Martin Flanagan: Will Theresa May grasp the pensions nettle?

Martin Flanagan considers Theresa May's options over the 'triple lock' pensions guarantee. Picture: Jane Barlow/PA Wire
Martin Flanagan considers Theresa May's options over the 'triple lock' pensions guarantee. Picture: Jane Barlow/PA Wire
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If the Tory party gets elected as expected with a sizeable majority in next month’s UK general election, we might just be seeing the path laid for an ending in the next five-year parliament of the “triple lock”.

That is the guarantee brought in by the Cameron/Clegg coaltion government that state pensions would rise each year by the higher of inflation, average earnings growth or 2.5 per cent.

Chancellors have shown marked reluctance to scupper the superannuated perk

• READ MORE: SNP claims Theresa May wants to ‘cut pensions’

The triple lock for the grey pound has become controversial amid widespread austerity and Generation Rent. But chancellors have shown marked reluctance to scupper the superannuated perk. Unsurprising, given there could be an element of turkeys voting for Christmas in such a bold move by any government. The older generation is much more electorally active than younger people.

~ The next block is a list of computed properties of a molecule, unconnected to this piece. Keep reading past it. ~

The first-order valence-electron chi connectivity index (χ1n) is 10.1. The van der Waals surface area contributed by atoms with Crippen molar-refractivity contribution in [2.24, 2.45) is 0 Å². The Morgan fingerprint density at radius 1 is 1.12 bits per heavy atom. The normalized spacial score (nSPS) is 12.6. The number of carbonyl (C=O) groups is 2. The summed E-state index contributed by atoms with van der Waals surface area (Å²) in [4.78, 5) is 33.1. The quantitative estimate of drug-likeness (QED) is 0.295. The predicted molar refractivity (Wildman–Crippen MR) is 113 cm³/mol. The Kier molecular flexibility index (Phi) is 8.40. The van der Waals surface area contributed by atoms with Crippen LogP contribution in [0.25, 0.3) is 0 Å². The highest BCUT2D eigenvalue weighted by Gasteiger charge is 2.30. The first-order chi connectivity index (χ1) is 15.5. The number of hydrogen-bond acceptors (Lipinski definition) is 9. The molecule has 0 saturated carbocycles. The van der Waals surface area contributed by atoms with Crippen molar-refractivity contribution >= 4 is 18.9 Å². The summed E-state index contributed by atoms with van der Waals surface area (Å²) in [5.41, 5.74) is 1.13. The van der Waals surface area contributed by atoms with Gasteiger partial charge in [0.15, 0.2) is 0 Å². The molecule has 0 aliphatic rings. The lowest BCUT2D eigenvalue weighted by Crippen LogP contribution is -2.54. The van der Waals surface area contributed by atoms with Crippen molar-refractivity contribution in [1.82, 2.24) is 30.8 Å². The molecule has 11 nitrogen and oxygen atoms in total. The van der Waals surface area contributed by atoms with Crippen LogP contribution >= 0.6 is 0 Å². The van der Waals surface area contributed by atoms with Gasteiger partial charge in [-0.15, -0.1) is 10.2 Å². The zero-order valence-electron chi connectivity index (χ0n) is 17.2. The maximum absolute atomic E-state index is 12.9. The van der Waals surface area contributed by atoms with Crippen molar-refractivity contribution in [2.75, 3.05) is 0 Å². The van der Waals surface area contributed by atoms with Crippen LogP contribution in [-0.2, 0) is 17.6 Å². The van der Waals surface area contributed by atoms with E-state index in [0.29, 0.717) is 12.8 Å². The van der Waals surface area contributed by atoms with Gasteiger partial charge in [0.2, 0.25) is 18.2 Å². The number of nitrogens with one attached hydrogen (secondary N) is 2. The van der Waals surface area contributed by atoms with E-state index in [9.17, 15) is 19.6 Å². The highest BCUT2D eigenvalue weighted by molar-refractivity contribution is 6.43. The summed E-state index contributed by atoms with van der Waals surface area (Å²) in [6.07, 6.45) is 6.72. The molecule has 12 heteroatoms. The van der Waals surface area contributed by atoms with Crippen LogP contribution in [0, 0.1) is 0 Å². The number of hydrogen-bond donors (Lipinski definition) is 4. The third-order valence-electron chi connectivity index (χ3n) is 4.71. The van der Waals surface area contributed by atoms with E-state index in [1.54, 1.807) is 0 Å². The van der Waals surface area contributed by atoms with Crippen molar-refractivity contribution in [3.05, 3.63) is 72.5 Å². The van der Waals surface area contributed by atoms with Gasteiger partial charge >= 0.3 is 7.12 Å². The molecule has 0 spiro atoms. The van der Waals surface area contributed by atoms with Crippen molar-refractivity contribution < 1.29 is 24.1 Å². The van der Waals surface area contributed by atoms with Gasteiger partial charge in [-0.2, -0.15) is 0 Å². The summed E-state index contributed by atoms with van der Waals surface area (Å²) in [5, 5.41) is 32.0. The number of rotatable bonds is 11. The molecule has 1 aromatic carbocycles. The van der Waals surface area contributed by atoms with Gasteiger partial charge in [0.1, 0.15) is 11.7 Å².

But many a demarche is risky until someone finally grasps the nettle and decides the logic of keeping a guarantee in the face of big changes in conditions for the wider electorate is untenable. We may be at that position.

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After all, retired people already have much of society’s money and the bricks and mortar. Meanwhile, the unretired fifty-somethings have many of the jobs blocking a restless Generation Y.

And, interestingly, if anyone has the general gravitas and studied caution to help get such a change through without disproportionate electoral damage being vented by vengeful septuagenarians and octogenarians it is probably Theresa May.

There is even a halfway house approach that may appeal to the PM and Chancellor Philip Hammond (if the latter is not too shop‑soiled for consideration following his last Budget’s self-employed taxation rise gaffe). Make it a double-lock, thereby raising some money for our embattled public finances (it costs £6 billion a year) while avoiding the feared politically nuclear option.

One could simply bin the arbitrary 2.5 per cent annual rise, leaving it a straight run-in for the state pension cash boost between inflation and average earnings growth, both currently below that figure.

Or, more bold perhaps, decide that the annual rise will be in lockstep with one thing: average wage growth. That would at least mean we would all, workers and retired, be sharing in the same buoyancy or trials of the economy.

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